The Emerging Post-crisis Financial Architecture: How Far Has Reform Gone?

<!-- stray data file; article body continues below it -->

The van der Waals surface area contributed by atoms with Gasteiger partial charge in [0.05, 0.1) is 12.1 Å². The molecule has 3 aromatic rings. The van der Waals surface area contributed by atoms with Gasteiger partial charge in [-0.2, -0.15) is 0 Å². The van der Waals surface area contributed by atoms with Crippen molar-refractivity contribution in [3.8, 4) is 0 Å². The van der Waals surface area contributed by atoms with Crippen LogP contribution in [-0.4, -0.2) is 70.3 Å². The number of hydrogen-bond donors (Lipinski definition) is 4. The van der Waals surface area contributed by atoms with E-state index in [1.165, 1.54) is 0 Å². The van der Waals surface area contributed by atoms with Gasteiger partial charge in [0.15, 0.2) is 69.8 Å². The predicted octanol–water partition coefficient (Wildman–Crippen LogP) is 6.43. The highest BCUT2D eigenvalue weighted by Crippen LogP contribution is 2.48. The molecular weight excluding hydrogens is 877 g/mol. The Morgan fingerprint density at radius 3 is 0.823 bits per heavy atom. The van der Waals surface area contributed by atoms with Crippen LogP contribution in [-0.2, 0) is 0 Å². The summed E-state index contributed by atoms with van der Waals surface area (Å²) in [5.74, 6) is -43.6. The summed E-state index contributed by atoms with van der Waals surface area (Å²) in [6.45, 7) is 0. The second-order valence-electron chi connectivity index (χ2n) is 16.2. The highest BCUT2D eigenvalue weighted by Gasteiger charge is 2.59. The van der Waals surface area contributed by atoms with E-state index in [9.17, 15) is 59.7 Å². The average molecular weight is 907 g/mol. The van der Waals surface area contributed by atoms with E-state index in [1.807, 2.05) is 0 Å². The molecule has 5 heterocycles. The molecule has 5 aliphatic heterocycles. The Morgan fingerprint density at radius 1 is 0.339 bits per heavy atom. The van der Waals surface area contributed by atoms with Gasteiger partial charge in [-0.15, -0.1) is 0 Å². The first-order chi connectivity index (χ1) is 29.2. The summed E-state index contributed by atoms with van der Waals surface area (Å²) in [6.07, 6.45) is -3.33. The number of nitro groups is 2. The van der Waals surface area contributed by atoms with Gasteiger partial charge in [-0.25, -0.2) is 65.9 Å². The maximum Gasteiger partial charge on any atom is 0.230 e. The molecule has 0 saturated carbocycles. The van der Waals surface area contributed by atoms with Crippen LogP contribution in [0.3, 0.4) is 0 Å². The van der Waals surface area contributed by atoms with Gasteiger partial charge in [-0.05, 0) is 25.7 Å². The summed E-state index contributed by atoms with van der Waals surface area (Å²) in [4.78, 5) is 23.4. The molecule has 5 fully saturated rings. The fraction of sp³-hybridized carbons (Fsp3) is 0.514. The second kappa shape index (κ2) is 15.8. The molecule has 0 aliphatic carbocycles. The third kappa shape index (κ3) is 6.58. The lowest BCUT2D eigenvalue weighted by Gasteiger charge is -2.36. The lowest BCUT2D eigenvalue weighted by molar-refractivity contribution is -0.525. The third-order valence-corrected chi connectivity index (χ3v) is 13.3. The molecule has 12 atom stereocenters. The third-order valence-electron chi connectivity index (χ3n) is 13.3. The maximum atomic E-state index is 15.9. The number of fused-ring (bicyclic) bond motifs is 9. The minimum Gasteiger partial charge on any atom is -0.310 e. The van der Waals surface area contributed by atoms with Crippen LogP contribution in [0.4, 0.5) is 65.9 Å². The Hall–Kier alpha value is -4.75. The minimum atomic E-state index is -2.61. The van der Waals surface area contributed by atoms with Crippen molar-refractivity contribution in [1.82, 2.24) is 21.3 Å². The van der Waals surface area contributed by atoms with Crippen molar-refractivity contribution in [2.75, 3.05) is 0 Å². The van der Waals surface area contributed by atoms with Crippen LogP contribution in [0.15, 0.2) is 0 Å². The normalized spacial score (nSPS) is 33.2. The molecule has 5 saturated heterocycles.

This paper focuses on two cases of transnational financial governance that confirm that ideas and material interests are closely aligned in the construction of regulatory institutions at the international level: the Basel-II/III international capital adequacy standards and the IOSCO-based regulatory processes that underpin cross-border securities markets. The paper first establishes that the pre-crisis system of financial regulation and supervision left public authorities dependent on private sector expertise and information provision such that policy idea-sets became increasingly aligned with private sector preferences. Secondly, this market-based system of financial governance provided benefits to precisely those whose advocacy underpinned its emergence while facilitating neither financial stability nor resolving the weaknesses of national-level governance in a context of cross-border integration. Lastly, it remains unclear if either pre-crisis alternatives or the lessons of the crisis itself have been applied properly to the reforms. The reform debate continues to pursue an essentially market-based approach to the problem of financial governance at the national, regional and global levels. Policy failure endogenous to a pre-crisis regulatory coalition has so far failed to disturb the tenacity of material interests and inertia of institutional path dependency.